Scientific discoveries and new technologies will change beyond all recognition the way we live, work, think, feel and see the world. As our environment is transformed, our minds will be transformed too. Human nature itself will be transformed. And, for the first time in almost 100,000 years, says Susan Greenfield, we may finally understand and celebrate individuality

As a species, we probably would not take kindly to the idea of a mind make-over. As technologies increasingly dazzle and shock, we typically take comfort in human nature and our obstinate disposition to love, hate and wreak revenge, just as our ancient Greek forebears did.

So why, now, at the turn of the 21st century, should that ultimate of bastions be breached?

To understand how, for the first time in almost 100,000 years, our minds might be dramatically transformed, we need first to explore what the human mind could actually be as a physical reality.

The more we learn from neuroscience, the more it seems that, instead of being an antithetical alternative to brain, the mind does indeed have a physical substrate in the sludgy grey matter between our ears.

Let’s look first at how the brain is actually organized. The basic working unit is a brain cell (neuron), but more important still are the circuits of brain cells that then grow into complex assemblies that form recognizable macro brain structures.

Each of these brain structures is like an instrument in an orchestra or an ingredient in a complex dish of food: they can perform many functions, according to the combinations and the degree to which they are operating at one moment.

With the act of vision, for example, there are at least 30 different brain regions involved. However, at the level of gross anatomy all brains look fairly similar. If we were looking for a mind, or individuality, it wouldn’t reside in any one highly variable structure. Indeed, the notion of a brain within a brain is as nonsensical as it is unhelpful.

The mind is even less likely to reside in the most basic components that will enable brain cells to work within assemblies, namely the genes. Genes make proteins, they do not have an agenda all of their own.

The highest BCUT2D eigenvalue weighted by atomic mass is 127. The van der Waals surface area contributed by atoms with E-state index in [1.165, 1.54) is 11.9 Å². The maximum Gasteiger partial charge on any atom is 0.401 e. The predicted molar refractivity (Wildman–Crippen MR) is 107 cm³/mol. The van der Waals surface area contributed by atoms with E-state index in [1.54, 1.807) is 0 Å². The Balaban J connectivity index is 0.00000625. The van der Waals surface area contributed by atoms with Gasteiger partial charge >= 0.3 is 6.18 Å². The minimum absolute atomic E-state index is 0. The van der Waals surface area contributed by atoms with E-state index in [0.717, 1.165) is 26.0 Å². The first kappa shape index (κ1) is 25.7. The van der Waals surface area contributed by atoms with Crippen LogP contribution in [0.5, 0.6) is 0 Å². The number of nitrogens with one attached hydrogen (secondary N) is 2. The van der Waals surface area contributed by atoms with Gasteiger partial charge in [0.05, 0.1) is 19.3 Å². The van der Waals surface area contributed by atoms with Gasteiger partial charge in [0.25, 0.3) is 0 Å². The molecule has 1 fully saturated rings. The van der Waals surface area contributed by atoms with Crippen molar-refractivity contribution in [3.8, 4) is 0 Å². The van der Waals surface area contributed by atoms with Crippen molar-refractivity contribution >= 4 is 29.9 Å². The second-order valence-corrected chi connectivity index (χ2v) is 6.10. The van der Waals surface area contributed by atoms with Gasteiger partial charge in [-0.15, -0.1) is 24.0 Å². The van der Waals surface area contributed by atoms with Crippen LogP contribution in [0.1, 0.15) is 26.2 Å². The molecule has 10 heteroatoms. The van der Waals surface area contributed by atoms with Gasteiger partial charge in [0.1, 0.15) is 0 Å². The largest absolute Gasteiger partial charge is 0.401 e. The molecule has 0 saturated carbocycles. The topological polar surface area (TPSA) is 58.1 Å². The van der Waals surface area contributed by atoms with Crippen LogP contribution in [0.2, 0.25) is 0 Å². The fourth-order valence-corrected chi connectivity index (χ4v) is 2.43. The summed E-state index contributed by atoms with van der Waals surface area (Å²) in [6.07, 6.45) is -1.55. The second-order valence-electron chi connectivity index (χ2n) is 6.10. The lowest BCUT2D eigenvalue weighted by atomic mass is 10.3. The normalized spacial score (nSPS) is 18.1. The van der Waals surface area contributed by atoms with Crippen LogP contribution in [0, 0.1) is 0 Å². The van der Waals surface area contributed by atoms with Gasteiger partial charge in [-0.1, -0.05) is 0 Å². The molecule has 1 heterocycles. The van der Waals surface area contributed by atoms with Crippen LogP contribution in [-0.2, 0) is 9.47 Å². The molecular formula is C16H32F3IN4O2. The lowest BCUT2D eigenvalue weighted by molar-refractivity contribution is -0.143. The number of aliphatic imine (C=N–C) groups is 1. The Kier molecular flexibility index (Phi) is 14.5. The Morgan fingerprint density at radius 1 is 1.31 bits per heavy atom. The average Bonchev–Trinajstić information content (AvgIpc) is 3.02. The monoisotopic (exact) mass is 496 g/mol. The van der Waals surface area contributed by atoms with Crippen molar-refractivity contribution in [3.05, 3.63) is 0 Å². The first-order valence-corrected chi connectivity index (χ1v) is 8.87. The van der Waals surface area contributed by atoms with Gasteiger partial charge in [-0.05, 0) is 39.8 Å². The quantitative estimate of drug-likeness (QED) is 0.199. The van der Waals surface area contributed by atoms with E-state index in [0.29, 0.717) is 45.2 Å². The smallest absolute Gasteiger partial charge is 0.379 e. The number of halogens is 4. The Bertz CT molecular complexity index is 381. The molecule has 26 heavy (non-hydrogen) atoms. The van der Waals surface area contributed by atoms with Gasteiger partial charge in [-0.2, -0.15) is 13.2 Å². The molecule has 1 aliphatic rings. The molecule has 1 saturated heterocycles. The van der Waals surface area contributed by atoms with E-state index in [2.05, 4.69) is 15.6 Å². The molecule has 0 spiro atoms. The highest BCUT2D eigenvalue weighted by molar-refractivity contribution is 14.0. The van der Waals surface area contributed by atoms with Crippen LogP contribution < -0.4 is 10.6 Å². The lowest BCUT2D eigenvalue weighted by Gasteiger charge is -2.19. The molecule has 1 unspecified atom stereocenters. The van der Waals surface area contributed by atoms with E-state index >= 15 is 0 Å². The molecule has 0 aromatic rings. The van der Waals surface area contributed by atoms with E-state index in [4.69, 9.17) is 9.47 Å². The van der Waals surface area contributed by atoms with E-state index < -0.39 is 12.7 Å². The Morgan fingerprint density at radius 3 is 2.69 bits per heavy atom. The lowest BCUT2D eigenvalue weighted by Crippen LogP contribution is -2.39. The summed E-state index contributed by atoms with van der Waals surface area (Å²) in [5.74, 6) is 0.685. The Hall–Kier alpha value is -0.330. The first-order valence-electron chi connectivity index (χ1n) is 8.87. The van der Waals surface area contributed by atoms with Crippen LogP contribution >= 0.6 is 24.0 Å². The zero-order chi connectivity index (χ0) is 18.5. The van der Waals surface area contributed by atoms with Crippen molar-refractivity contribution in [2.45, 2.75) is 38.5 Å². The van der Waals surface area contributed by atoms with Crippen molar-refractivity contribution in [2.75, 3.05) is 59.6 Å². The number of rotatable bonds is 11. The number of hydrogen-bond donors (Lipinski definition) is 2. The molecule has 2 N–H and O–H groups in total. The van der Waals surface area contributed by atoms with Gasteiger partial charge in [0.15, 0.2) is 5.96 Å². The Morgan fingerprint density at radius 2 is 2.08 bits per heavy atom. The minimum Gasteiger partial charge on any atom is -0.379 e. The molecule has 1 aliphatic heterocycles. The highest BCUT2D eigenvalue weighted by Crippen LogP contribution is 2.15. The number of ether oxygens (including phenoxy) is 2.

They are not single-mindedly hell-bent on enslaving the brain to their own purposes, but rather are there as bit players, albeit important ones, that are necessary – rather than sufficient – for complex mental traits.

As an example of how there is an interplay between nature and nurture, consider a study of a few years ago on mice that have been deliberately bred to carry the aberrant gene for Huntington’s chorea.

Huntington’s chorea is a severe disorder of movement that, unusually for most brain disorders, is related to one single rogue gene. Nonetheless, when mice that were genetically doomed in this way were given environmental stimulation – merely a few cardboard tubes and wheels with which to interact – the age of onset of the disease was far later, and the impairment in movement was far less.

Just think therefore how indirect is the relation between the gene and mental behaviour, where diseases have many genes involved, and where the human brain is still more sensitive to the environment.

Genes are important in that they make proteins, but those proteins, like brain regions themselves, can have many functions. Within brain regions, genes will be switched on and off throughout life, and the proteins that they make will, in turn, change the configurations of brain cell connections.

What causes these changes is quite simply interaction with the environment on a moment-to-moment basis. Hence the old dichotomy of “nature versus nurture” doesn’t really hold. Rather it is a ceaseless interaction between input from the environment and the chemistry of the brain that will lead to changes in brain cell connectivity that, in turn, will determine, literally, how you see the world.

It is this personalization of brain cell connections through experience, arising from constant dialogue with the outside world, that I like to think of as the mind.

So you are born into a booming buzzing confusion, where the world is evaluated in terms of sweet, fast, cold, bright and so on. But gradually these abstract sensations will coalesce into faces or objects that will eventually acquire labels and meaning, as they trigger ever

more associations as they feature increasingly in your life.